Poetry collection, Raw Dog Screaming Press, 2015
The Troublesome Amputee: Welcome to one of the meatiest collections of grizzly, grotey, bizarro poetry you’ll come across. In other words, “the good stuff.” The stuff you like to read. The guilty pleasure stuff that’s hard to come by. Not the stuff you used to read from your lovers or childhood heroes, or the stuff you were made to read by your teachers or parents. The stuff you genuinely like to spend time with, musing and mulling and mashing. The stuff that makes you guffaw with laughter and want to read out loud to other unsuspecting people. (From the introduction by Michael A. Arnzen)
SuiPsalms: SuiPsalms is the follow up to Lawson’s first, acclaimed poetry collection, The Troublesome Amputee. Exploring the subject of suicide from all angles, this collection challenges pre-conceived notions and both poetry and suicide. Drawing on influences from Sylvia Plath to Ian Curtis this book is never quite what you expect.
Wholesome Terror: The sheer terror of hope has been dissected and repackaged as standard rhymes, experimental verse, and other poetic forms in order to rendition the reader blissfully numb. These are poems that contain elements of eroticism, satire, political commentary, and horror wherein the reader need not wonder how many times can Lady Lazarus be resurrected after waterboarding, because they find themselves acting as her proxy in this endeavor. Wholesome Terror is a savage, hydrophobic dog of a book curled up with the reader’s throat comfortably within reach.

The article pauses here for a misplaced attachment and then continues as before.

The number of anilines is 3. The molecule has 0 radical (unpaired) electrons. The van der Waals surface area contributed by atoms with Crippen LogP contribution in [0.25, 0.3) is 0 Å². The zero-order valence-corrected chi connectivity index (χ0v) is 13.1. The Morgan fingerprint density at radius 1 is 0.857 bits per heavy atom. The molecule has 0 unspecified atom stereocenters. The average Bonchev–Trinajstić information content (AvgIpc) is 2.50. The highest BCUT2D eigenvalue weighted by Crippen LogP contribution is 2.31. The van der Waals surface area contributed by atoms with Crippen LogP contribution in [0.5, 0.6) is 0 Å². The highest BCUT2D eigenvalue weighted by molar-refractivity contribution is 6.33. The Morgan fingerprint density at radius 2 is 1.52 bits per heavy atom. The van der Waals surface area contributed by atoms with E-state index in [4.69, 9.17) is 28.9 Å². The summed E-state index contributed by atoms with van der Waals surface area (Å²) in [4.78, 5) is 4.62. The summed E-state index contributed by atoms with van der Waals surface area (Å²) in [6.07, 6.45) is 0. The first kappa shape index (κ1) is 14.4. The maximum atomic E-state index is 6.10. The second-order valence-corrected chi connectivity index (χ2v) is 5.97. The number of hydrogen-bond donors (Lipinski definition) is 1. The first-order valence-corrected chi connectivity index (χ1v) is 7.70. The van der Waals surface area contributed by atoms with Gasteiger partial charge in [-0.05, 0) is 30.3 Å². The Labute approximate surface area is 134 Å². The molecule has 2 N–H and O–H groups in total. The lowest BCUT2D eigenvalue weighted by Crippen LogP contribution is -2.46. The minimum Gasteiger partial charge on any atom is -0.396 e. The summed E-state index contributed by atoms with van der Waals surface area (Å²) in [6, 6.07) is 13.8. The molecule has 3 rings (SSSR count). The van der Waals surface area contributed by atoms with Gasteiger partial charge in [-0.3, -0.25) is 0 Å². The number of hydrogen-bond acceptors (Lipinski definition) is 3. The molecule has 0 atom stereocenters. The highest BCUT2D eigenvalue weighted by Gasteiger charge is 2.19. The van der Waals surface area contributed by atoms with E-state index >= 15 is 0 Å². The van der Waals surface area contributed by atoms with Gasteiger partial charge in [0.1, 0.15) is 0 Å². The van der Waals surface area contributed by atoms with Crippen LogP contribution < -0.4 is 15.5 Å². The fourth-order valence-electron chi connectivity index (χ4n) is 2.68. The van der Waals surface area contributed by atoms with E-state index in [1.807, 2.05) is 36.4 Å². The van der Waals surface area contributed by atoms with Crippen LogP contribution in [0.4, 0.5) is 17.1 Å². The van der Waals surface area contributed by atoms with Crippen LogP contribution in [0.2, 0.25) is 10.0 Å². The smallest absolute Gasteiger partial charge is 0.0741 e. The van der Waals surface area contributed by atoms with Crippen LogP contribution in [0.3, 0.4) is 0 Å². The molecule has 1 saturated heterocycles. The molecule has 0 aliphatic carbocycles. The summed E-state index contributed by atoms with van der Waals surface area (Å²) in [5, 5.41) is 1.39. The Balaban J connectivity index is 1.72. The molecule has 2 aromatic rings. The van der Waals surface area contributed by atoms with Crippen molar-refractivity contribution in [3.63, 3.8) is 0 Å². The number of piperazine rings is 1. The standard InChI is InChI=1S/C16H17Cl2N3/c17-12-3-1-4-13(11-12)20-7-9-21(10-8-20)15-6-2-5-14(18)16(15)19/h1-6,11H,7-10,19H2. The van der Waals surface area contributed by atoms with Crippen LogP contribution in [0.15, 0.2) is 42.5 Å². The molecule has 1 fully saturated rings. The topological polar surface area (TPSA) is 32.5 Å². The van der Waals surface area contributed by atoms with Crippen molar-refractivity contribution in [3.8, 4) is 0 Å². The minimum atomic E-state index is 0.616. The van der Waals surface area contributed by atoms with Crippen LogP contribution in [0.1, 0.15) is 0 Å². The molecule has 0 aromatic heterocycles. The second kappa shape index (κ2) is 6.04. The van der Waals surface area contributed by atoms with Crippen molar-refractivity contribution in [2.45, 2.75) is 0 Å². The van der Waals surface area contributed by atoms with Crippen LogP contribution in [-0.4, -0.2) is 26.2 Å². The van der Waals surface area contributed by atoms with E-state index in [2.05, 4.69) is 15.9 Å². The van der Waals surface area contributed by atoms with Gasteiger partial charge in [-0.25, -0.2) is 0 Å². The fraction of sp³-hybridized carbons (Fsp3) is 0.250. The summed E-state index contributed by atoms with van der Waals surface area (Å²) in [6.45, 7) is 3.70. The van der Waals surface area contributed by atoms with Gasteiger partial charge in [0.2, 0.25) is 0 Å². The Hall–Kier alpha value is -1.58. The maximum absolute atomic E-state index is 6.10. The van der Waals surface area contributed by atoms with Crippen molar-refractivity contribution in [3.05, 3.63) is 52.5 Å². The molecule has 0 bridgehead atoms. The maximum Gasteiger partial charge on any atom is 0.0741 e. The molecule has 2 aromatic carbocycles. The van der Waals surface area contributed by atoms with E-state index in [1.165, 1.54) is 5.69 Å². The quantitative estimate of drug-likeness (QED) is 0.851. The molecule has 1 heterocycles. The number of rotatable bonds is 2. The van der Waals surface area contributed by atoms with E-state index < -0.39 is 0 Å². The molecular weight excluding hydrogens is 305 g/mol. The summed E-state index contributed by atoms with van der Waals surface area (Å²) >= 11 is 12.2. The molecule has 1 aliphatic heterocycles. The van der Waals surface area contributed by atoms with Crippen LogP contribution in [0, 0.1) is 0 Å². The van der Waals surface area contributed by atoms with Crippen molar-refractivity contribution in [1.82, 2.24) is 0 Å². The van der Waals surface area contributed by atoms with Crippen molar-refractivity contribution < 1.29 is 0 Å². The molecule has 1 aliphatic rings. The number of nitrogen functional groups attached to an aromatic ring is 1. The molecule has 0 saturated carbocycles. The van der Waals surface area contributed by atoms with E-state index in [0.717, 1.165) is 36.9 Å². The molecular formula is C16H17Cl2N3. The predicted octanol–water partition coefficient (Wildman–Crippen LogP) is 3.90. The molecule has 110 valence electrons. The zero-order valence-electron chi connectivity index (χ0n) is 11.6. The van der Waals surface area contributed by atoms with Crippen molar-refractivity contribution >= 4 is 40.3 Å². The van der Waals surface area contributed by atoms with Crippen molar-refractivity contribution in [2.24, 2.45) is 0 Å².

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The Troublesome Amputee
“I believe I am now a Lawson convert. The Troublesome Amputee has opened my eyes to new possibilities in poetry, and I am eager to seek out more of his work. Lawson has a way of getting under my skin with his words, making them memorable long after the pages have closed. That said, I wouldn’t recommend reading many of the poems in one sitting; there are so many ideas and images that come so quickly that I needed time in between readings to process things properly. Too much is bound lead to some sort of mental or emotional overload.”
“Lawson is genuinely one of the best horror poets writing today.”
“There are few books like this one. Even within the new and growing Bizarro movement Lawson has released a book full literary razorblades in the form of poetry. Lawson’s work shines through the whole spectrum, including funny, sad, morbid, disgusting and meaningful poems. Libraries looking offer a unique book of poetry that spits in the face of conventional, sugary sweet, or pretentious ‘literary’ poetry, that expresses a dissident voice of gloom should put this book in the shelf. Recommended.”
“Packed with a variety of texts that stretch the definition of poetry to the breaking point, SuiPsalms is honest from the beginning…In a standardized world, Lawson’s work is the equivalent of a juggling octopus jumping out of your morning coffee… While there is enough death and darkness to argue this is horror poetry, the book’s diversity makes classification impossible.”